By Nicholas Clapham (*) – The UK government has introduced legislation as part of attempts to manage the coronavirus outbreak, handing the government wide-ranging powers to respond to a variety of emergency situations.
Under the new law, public health officers, police and immigration officers will be able to direct people suspected of being infected to places where they can be screened for the coronavirus disease (COVID-19). If necessary, these officials will have the power to hold suspected patients for screening rather than simply directing them there.
The government can also prohibit or restrict events and gatherings and close premises if public health requires this. The focus of these powers will be the owner or occupier of the premises or anyone involved in holding such an event rather than the individuals attending. Failure to comply will be an offence.
So far, the government has advised against public gatherings, but this change means that the authorities can dictate public behavior and take enforcement action for noncompliance.
Many have asked why the government has not yet banned events or closed bars and restaurants. The simple answer is that before now it has lacked the comprehensive legal power to do so. This is because in a liberal democracy the exercise of state power requires legal authority. Unlike citizens, who can generally do anything that the law does not prohibit, the government can only do what the law allows it to do.
The new legislation provides parliamentary authority for the government to act in ways that might otherwise be considered unlawful or draconian. Like much emergency legislation, it is an attempt to balance liberty and necessity.
The government will also be able to shut ports and airports if border force staff shortages make it impossible to maintain border security.
Bringing doctors out of retirement
The legislation contains measures aimed at boosting the health and social care workforce at a time when more are needed to manage the strain the pandemic will put on the NHS. Suitably qualified and experienced volunteers such as former nurses, midwives and paramedics will now be able to temporarily register as regulated healthcare professionals so they can respond to the government’s call for help. There has been speculation for some time that medical professionals and others might be asked to come out of retirement and these are the measures that make it possible for them to do so.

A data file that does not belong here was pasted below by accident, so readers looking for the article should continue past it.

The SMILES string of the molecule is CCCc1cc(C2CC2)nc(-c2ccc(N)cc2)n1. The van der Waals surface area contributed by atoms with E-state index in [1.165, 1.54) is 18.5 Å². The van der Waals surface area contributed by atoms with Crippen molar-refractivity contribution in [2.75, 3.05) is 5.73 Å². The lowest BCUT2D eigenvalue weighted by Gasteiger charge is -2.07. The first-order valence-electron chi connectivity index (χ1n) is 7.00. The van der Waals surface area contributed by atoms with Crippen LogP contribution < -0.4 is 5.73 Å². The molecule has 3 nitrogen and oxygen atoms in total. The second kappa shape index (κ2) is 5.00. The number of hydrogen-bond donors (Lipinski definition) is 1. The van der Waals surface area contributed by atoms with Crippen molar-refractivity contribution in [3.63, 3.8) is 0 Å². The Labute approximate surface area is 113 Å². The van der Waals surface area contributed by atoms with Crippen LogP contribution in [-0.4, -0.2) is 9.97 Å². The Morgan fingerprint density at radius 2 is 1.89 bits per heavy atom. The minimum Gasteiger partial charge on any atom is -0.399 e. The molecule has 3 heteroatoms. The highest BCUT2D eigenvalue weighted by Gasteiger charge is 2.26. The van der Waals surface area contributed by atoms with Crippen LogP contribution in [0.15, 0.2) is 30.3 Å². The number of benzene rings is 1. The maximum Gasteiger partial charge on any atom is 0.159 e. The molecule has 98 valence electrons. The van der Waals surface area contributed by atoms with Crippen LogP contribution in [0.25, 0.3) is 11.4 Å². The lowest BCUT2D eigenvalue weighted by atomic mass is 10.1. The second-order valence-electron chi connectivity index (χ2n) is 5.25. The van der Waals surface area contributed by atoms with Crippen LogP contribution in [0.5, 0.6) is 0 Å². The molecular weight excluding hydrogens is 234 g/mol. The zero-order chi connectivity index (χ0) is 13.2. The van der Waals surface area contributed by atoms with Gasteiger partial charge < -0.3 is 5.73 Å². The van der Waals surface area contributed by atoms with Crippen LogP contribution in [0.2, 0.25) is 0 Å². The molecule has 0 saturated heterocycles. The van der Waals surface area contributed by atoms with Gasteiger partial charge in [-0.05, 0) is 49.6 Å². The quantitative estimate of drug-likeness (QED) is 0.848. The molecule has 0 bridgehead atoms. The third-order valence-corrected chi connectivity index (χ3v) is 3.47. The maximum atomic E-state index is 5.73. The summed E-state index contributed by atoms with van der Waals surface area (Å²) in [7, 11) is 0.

Other measures are also aimed at easing the burden on frontline public sector workers particularly during times of reduced staffing. For example, only one medical opinion will be required to detain and treat patients needing treatment for a mental health disorder. Usually two medical professionals need to sign off on such a decision. Also, the legislation removes the requirement that coroners must conduct an inquest with a jury where they have reason to suspect the death was caused by COVID-19.
And as many families will lose loved ones before the crisis is over, the legislation has removed the need for a second death certificate in cremation cases. There are also powers for local authorities to give directions on aspects of the death management process such as requiring crematoriums to increase operating times.
Is this forever?
Health Secretary Matt Hancock has said these new powers will only be used when it is “absolutely necessary”. The current emergency suggests a situation of overwhelming necessity to safeguard the population through the curtailment of its liberty.
The legislation covers births, deaths, weddings, funerals, healthcare, elections, justice and even intelligence operations so it does have implications for human rights. In introducing the legislation, Hancock stated that its provisions are compatible with the rights protected under the Human Rights Act 1998. The government will publish a separate memorandum explaining its assessment of the compatibility with human rights at a later date.
As for how long these powers will last, the legislation is intended to be limited to the extent necessary to respond to the COVID-19 pandemic. These new powers will expire automatically after two years.
There is provision for the powers to be extended by government for periods of no more than six months at a time but it could also be shortened if the powers are no longer required.
(*) Nicholas Clapham, Teaching Fellow, School of Law, University of Surrey